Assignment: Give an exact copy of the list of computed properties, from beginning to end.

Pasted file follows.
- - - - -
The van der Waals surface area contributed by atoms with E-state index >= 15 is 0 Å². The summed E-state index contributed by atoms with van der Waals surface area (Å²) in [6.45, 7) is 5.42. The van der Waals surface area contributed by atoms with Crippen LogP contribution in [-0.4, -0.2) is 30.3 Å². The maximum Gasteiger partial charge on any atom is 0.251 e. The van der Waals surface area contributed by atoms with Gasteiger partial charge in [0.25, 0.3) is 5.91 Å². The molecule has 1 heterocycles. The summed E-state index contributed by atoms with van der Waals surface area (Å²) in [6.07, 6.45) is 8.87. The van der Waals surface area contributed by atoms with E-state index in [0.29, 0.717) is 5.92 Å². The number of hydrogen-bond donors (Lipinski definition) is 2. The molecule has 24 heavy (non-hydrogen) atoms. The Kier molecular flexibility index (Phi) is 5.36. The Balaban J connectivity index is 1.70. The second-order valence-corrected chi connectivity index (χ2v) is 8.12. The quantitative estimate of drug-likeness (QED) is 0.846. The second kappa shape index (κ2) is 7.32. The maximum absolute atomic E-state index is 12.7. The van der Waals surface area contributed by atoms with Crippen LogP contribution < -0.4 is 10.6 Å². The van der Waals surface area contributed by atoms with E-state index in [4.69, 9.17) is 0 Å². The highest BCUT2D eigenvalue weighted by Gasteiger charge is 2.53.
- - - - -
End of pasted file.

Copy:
The van der Waals surface area contributed by atoms with E-state index >= 15 is 0 Å². The summed E-state index contributed by atoms with van der Waals surface area (Å²) in [6.45, 7) is 5.42. The van der Waals surface area contributed by atoms with Crippen LogP contribution in [-0.4, -0.2) is 30.3 Å². The maximum Gasteiger partial charge on any atom is 0.251 e. The van der Waals surface area contributed by atoms with Gasteiger partial charge in [0.25, 0.3) is 5.91 Å². The molecule has 1 heterocycles. The summed E-state index contributed by atoms with van der Waals surface area (Å²) in [6.07, 6.45) is 8.87. The van der Waals surface area contributed by atoms with E-state index in [0.29, 0.717) is 5.92 Å². The number of hydrogen-bond donors (Lipinski definition) is 2. The molecule has 24 heavy (non-hydrogen) atoms. The Kier molecular flexibility index (Phi) is 5.36. The Balaban J connectivity index is 1.70. The second-order valence-corrected chi connectivity index (χ2v) is 8.12. The quantitative estimate of drug-likeness (QED) is 0.846. The second kappa shape index (κ2) is 7.32. The maximum absolute atomic E-state index is 12.7. The van der Waals surface area contributed by atoms with Crippen LogP contribution < -0.4 is 10.6 Å². The van der Waals surface area contributed by atoms with E-state index in [4.69, 9.17) is 0 Å². The highest BCUT2D eigenvalue weighted by Gasteiger charge is 2.53.